(BALTIMORE – February 12, 2023) – Quintin and Megan Lathan, owners of Beauty Plus, have been working for years for a unique opportunity: to set up a beauty supply store near Morgan State University in Northwood Commons. They have been working diligently on it since the early days at their 2107 North Charles Street location.
Beauty Plus is Baltimore’s premier Black-owned beauty supply store with 6 successful years under its belt. BMORENews.com has been following their progress from the beginning (SEE VIDEOS).
They engaged elected and former elected officials, such as state Senator Antonio Hayes and former state Senator Joan Carter Conway. They kept their business going while all the while studying the trends in the industry and staying continually educated on the business of beauty supply.
So, to finally open up in Northwood Commons yesterday was nothing short of a dream come true. This power couple is proof positive of what can happen when two people are on the same page. With Valentine’s Day coming, they are a prime example of the power of love.
Northwood Commons, located adjacent to Morgan’s new Earl Graves Business School, is definitely on the rise. This resurgence has been long anticipated.
WEAA reported, “The vision of Northwood Shopping Center was created in 1948. At this time, Martin D. Jenkins, the sixth president of Morgan State College, was transitioning from Howard University into his new position. At its beginning, Northwood featured a grocery store, laundry service, beauty salon, caterer, candy store, shoe repair, dentist, and Read’s Drugstore. Read’s Drugstore would later become a monument in, not only Morgan State history but African-American history. The opening of Beauty Plus marks the beginning of a great era for Morgan State as the school continues to grow and expand.”
These HBCU grads – Quintin is a Morgan alum while Megan graduated from Bowie State – ought to be saluted for meticulously eyeing a most powerful business opportunity, and then lining their ducks in a row so that when the opportunity presented itself, they could seize the moment.
The Black beauty industry is extremely critical when one thinks about it.
Considering that Annie Turnbo Malone (August 9, 1869 – May 10, 1957), and her mentee, the more well-known Madam C.J. Walker (born Sarah Breedlove; December 23, 1867 – May 25, 1919), pioneered the industry, what’s extremely alarming is that not enough Blacks own beauty supply stores. Consequently, many Black people shop outside of the community – thus preventing a recirculation of the Black dollar.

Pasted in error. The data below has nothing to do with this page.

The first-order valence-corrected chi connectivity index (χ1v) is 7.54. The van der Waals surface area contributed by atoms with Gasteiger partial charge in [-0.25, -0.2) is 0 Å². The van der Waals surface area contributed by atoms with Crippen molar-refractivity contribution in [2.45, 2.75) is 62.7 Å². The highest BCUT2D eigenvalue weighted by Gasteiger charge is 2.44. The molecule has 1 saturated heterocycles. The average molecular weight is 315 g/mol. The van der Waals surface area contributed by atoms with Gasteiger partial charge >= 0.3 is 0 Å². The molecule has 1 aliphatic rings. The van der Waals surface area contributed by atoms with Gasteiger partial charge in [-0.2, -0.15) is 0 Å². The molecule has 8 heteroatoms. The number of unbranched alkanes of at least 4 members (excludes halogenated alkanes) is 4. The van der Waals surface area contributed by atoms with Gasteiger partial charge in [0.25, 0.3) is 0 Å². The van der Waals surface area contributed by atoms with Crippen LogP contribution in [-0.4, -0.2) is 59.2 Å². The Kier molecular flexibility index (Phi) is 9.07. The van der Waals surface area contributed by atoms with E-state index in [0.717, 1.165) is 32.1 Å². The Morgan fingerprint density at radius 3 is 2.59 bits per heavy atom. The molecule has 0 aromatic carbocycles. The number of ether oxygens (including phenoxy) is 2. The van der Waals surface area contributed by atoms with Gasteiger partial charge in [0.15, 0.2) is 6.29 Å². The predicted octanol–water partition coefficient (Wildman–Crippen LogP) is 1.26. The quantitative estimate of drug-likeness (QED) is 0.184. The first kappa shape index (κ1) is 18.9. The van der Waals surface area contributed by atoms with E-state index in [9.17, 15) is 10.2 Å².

According to Neilsen IQ, “The annual value of Total Beauty + Skin sales for Black consumers stood at $7.42B at the end of April, according to NielsenIQ Omnishopper. Hair Care is the top category for Black consumers, with approximately $2.29B in annual sales. This is unsurprising, given the unique needs of textured hair types and the popularity of natural hair movement. Yet what is surprising is that the Facial Skin Care category is the least lucrative, making just $1.05B. Generating $1.94B, the Cosmetics and Nail Grooming category is also surprisingly weak, considering the size of the overall U.S. markets for both categories.”
“It has been a dream of mine since I was a youth to open a local neighborhood store, but I didn’t want to sell snacks, fast food or alcohol,” said founder and CEO Quintin Lathan, a product of Baltimore through and through. “Partnering with my wife, I knew that establishing a beauty supply store would be an excellent business opportunity to provide top brands for health and beauty to the Baltimore community. Our locations offer local delivery and online purchases to reach our global clients.”
Quintin Lathan graduated from Paul Laurence Dunbar High School in 1998 and earned a Bachelor of Science degree in electrical engineering from Morgan State University in 2004. He is a member of The Baltimore Alumni Chapter of Kappa Alpha Psi Fraternity, Inc. and serves as a board member for the Hillen Road Improvement Association (HIRA).
Megan Lathan is a proud graduate of both Mergenthaler Vocational Tech High School, located just South of the plaza, and the first HBCU in Maryland, Bowie State University, where she earned a Bachelor of Science degree in Sociology and pledged Sigma Gamma Rho Sorority, Inc.
“My family has been living in the Ednor Gardens community since the 1970s and I grew up shopping in the previous beauty supply store that was in the shopping center,” said Megan Lathan. “I never imagined opening a beauty supply store because I never grew up seeing black people own a beauty supply store.”
“We have had many offers and opportunities to open a second location in the past six years, but we didn’t want a second location anywhere else except the new Northwood Commons. This opportunity means the world to us,” she said.
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